Malaysia: Jailed socialist student a 'prisoner of conscience', says Amnesty

An international campaign has been launched to call for the release of Khalid Mohd Ismath, a Malaysian student activist and a member of the Socialist Party of Malaysia (PSM), who has been detained since October 7.

Khalid has been active in highlighting human rights violations and misuse of power by the authorities in Malaysia. He was arrested on October 7 under the Malaysian Multimedia and Communications Act 1998 for allegedly posting offensive comments on social media.

Due for release on October 9, at the end of his remand period, he was instead rearrested under Malaysia's 1948 Sedition Act.

Khalid was eventually charged on October 13 and denied bail. He is now facing a total of 14 charges, including allegedly insulting the Malaysian king, Johor State royalty and the police force.

On October 15, the PSM said the police used the first arrest to detain Khalid and seize his mobile phone and computer. This enabled the police to extract information that could then be used against Khalid to detain him further.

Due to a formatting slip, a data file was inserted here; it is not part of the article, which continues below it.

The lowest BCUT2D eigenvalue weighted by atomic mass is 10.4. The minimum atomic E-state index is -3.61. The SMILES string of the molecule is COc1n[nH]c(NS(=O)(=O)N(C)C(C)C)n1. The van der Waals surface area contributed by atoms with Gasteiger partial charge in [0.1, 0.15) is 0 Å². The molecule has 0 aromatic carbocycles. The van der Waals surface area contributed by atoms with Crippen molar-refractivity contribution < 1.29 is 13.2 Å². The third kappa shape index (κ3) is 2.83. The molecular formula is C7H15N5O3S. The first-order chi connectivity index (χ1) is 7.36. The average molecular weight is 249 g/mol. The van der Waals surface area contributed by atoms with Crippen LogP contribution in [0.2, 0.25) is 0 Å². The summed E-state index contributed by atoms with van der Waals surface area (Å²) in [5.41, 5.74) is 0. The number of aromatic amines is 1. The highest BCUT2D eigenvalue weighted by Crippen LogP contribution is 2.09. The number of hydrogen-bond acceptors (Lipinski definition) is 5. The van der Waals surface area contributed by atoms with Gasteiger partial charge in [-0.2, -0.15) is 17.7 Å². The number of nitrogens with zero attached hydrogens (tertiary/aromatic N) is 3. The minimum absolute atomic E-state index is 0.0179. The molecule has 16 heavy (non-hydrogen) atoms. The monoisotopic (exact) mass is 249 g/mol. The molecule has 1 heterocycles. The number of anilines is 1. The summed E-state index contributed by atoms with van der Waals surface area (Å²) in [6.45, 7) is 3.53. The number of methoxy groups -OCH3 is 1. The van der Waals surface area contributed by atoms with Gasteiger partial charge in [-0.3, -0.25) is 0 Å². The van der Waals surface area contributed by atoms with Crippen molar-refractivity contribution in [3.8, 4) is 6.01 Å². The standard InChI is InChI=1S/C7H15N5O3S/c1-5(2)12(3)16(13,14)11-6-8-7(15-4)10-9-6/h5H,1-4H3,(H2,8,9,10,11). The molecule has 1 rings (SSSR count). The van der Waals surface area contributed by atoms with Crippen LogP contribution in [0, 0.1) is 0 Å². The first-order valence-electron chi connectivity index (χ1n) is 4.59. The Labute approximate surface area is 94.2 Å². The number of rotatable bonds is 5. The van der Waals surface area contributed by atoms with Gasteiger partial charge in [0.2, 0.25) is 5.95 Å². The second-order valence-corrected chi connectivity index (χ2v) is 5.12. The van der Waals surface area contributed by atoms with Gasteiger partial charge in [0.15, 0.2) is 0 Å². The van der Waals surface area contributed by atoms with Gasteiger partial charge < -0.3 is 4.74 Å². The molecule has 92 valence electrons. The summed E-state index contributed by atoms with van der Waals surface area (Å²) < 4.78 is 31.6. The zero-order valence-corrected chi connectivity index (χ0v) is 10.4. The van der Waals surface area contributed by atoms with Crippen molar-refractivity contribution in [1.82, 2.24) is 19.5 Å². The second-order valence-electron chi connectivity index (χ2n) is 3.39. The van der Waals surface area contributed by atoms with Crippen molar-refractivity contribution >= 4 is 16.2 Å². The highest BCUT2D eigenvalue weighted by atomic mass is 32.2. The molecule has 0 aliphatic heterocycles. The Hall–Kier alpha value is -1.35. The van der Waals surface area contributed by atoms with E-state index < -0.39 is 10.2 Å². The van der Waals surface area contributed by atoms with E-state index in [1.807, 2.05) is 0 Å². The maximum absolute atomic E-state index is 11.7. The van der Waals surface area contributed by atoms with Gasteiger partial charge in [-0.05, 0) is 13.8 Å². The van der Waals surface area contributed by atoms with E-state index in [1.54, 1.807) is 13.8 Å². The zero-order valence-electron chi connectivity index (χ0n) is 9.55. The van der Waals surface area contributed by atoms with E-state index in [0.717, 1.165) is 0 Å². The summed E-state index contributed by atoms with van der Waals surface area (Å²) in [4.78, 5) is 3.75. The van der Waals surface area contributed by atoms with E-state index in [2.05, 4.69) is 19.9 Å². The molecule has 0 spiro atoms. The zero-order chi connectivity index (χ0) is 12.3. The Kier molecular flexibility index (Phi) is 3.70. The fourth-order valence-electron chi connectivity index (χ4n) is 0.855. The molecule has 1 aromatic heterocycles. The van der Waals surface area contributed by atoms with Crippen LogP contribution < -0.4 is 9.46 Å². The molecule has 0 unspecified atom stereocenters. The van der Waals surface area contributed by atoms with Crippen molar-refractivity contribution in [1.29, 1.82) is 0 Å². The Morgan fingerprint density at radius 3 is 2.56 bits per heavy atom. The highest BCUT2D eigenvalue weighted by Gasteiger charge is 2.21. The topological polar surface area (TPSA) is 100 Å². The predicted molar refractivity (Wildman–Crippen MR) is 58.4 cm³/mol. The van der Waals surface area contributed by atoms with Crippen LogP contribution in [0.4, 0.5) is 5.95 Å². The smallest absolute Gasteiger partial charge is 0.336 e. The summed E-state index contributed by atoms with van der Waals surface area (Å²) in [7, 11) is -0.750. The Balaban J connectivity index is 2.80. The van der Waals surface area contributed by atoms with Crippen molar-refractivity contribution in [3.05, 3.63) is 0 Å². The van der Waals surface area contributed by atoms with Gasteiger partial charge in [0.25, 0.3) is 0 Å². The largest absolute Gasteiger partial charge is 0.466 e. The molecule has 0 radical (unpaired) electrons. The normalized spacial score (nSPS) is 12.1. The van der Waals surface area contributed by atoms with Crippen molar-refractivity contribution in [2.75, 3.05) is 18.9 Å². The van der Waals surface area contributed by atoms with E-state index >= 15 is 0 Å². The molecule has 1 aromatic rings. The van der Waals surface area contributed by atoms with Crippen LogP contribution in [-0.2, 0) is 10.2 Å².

The PSM regards the 14 charges leveled against Khalid as “unacceptable” and “a gross abuse of power”, and that there is no justification for Khalid to be denied bail.

According to the PSM, the Sedition Act has been increasingly used to curtail public dissent and freedom of expression in Malaysia, and the police are using this law to instill fear among activists by detaining and punishing anyone who criticises the authorities.

Amnesty International has now adopted Khalid as a prisoner of conscience. According to the Amnesty's report on Khalid's case, dozens of people have been investigated, charged and sentenced under the Sedition Act over the last two years and the ruling has sparked concerns that the authorities will dramatically step up their ongoing crackdown on peaceful dissent.

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